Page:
I recently came across a phrase in literary criticism that I don’t think I’ve ever seen. In this essay on LitHub, Jonathan Lethem described Shirley Jackson as a “reader’s writer.” Merely seeing those words got me to thinking about all of the times I’ve seen writers described as “writer’s writers.” The phrase “reader’s writer” makes a lot more sense to me than the other. To me, a reader’s writer is a writer who spins stories for the delight of an audience, to reel them in and keep them entertained until the very last word.
Writer’s writers are a little harder to define. Whenever I’ve seen that phrase before, it’s being used to label a writer who likes to experiment in ways that don’t always translate into book sales. It’s a phrase full of praise for a writer who pushes the boundaries of what’s possible with words. Although Lethem was writing in praise of Jackson, it’s hard not to think of the terms as opposed (if not opposite). In critical circles—and I’m thinking of professional book reviewers for The New York Review of Books, critics, and authors of literary fiction—writing for readers is not given as much value as writing to thrill critics and other writers. I’ve seen examples of each camp sneering at each other in book review pages and blog posts. The fans of writer’s writers champion the pursuit of pure art. The fans of readers’ writers champion the joy of story.
My reaction to the phrase writer’s writer—the above—encapsulates, I think, just how loaded the term is. That I am instantly put in mind of the wordy conflict between advocates of these two kinds of writers just by the sight of a phrase that flips “writer’s writer” around. But the more that I think about this, the more I wish critics and reviewers would retire the phrase. It’s a useful shortcut. Unfortunately, the term is overused and divisive. Instead, I would like to see reviewers and critics be more explicit in their discussions of authors and their work.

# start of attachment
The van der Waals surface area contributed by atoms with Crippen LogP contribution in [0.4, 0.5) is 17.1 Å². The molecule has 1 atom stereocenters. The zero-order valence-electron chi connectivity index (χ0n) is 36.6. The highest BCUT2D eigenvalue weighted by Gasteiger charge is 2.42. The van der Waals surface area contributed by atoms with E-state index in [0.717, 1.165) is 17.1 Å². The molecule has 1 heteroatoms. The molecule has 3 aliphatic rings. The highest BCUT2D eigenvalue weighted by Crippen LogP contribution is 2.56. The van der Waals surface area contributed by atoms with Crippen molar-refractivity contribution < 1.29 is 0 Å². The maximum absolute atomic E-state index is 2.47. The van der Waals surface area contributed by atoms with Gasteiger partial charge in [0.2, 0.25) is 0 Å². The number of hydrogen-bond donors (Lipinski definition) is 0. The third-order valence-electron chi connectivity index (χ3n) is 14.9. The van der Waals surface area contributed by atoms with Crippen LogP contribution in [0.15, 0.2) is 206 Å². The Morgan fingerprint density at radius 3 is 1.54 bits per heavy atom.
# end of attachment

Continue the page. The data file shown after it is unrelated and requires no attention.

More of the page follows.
My own tastes put me in both groups. I love creative, challenging writers…as long as they give me a story with good characters, strong plots, and interesting settings. To my way of thinking, a book isn’t complete until a reader opens it and their imagination brings it to vivid life in their minds. And it isn’t hard to think of writers who can do both: N.K. Jemisin and Margaret Atwood, Colson Whitehead and Neil Gaiman, Emma Donoghue and Catheryne Valente. Get you a writer who can do both.